Kintore', an ancient royal burgh of Aberdeenshire (one of the Elgin parl, burghs), near the Don, 13 1/2 miles N W. of Aberdeen. Pop. 789.


Kintyre', or Cantire (Gael. ceann-tir, 'headland '), a long, narrow peninsula of Argyllshire, between the Atlantic and the Firth of Clyde, extending 42 miles south by westward, and 4 1/2 to ll 1/2 miles broad. At the north end it connects with the mainland by the isthmus of Tarbert, 1 1/8 mile broad, between East Loch Tarbert, a bay of Loch Fyne, and West Loch Tarbert. The surface is diversified by a ridge of low, moorish hills, with many lochs, the highest point being Ben-an-Tuirc (1491 feet). Coal is found at Drumlemble, 4 miles to the west of Campbeltown. Machrihanish Bay, on the west coast, just beyond, possesses noted golf-links. A lighthouse (1787), 297 feet above sea-level, stands on the Mull of Kintyre, which is overhung by Ben-na-Lice (1405 feet), and is only 13 miles distant from Ireland.


Kinver, a town of Staffordshire, 4 miles WSW. of Stourbridge. Pop. of parish, 2180.


Kioto. See Kyoto.

Kirghiz Steppes

Kirghiz Steppes (Keer-geez, g hard), the region of the Kirghiz Tartars or Turks, between the Volga, Irtish, Caspian, and Sea of Aral.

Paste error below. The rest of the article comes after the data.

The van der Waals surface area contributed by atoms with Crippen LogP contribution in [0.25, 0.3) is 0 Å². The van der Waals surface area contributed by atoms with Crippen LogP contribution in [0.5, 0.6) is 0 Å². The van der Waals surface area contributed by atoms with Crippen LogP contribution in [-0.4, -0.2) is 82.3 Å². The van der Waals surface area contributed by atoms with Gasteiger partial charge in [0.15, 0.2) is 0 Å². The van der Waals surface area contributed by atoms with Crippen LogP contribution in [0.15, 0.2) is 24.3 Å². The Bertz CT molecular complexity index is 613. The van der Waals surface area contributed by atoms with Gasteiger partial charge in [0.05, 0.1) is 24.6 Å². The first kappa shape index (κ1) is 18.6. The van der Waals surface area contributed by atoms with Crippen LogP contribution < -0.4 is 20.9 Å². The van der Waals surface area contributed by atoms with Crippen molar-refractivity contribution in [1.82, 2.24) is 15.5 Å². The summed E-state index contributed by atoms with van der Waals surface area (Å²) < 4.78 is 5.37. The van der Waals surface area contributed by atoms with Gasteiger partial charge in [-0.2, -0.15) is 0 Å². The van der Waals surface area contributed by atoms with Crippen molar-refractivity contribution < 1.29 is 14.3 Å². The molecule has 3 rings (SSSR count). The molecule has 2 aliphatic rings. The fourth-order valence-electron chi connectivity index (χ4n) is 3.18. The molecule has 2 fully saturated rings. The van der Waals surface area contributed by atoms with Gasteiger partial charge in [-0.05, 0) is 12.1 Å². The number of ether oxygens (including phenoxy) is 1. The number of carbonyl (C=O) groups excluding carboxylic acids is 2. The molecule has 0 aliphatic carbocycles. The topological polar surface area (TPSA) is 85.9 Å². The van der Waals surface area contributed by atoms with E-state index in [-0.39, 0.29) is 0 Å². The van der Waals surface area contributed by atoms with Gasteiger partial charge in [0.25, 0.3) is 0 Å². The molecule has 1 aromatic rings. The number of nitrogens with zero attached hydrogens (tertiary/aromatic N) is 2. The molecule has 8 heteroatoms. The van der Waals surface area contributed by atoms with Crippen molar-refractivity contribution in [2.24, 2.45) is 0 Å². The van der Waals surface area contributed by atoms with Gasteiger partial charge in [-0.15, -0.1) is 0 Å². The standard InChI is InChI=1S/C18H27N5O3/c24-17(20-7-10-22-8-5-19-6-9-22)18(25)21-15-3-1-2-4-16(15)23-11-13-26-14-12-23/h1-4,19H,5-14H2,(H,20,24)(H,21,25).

Kirin, a Manchurian town, on the Sungari, 220 miles NE. of Mukden. Pop. 85,000.


Kirkburton, a Yorkshire town, 5 miles SE. of Huddersfield. Pop. 2976.


Kirkby-Lonsdale, a Westmorland town, on the Lune, 11 miles SSE. of Kendal. Pop. 1650.

Kirkby Moorside

Kirkby Moorside, a Yorkshire town, on the Dove, 7 1/2 miles WNW. of Pickering. Pop. 4800.

Kirkby Stephen

Kirkby Stephen, a Westmorland town, on the Eden, 9 1/2 miles SE. of Appleby. Pop. 1713.

Kirkdale Cave

Kirkdale Cave, Vale of Pickering, Yorkshire, 28 miles W. of Scarborough, is 245 feet long, but very low. Discovered in 1821, it has yielded many remains of Tertiary mammals.


Kirkham, a market-town of Lancashire, 8 1/2 miles W. by N. of Preston. It has a grammar-school (1673), and manufactures of cotton, flax, sailcloth, sacking, and cordage. Population, over 3700.


Kirkheaton, a town in the West Riding of Yorkshire, near the Colne, 3 miles ENE. of Huddersfield. Pop. 2632.


Kirkintilloch, a town in Dumbartonshire (detached), on the Forth and Clyde Canal, 7 miles NNE. of Glasgow. Its Celtic name Caerpentu-lach ( fort at the end of the ridge') referred to a strong fort on Antoninus' Wall, which has left some remains; as early as 1170 it was made a burgh of barony. Chemicals, iron, etc. are manufactured. In the southern suburb, Lenzie, are the large Barony lunatic asylum (1875) and the Glasgow convalescent home (1864). Pop. (1851) 6342; (1901) 10,502.


Kirk-Kilissia (the 'forty churches'), a town of Turkey, 104 miles NW. of Constantinople. It is famed for its confections. Pop. 16,000.


Kirklees, a Yorkshire village, on the Calder, 4 miles NE. of Huddersfield. Robin Hood died, it is said, in a Cistercian nunnery here.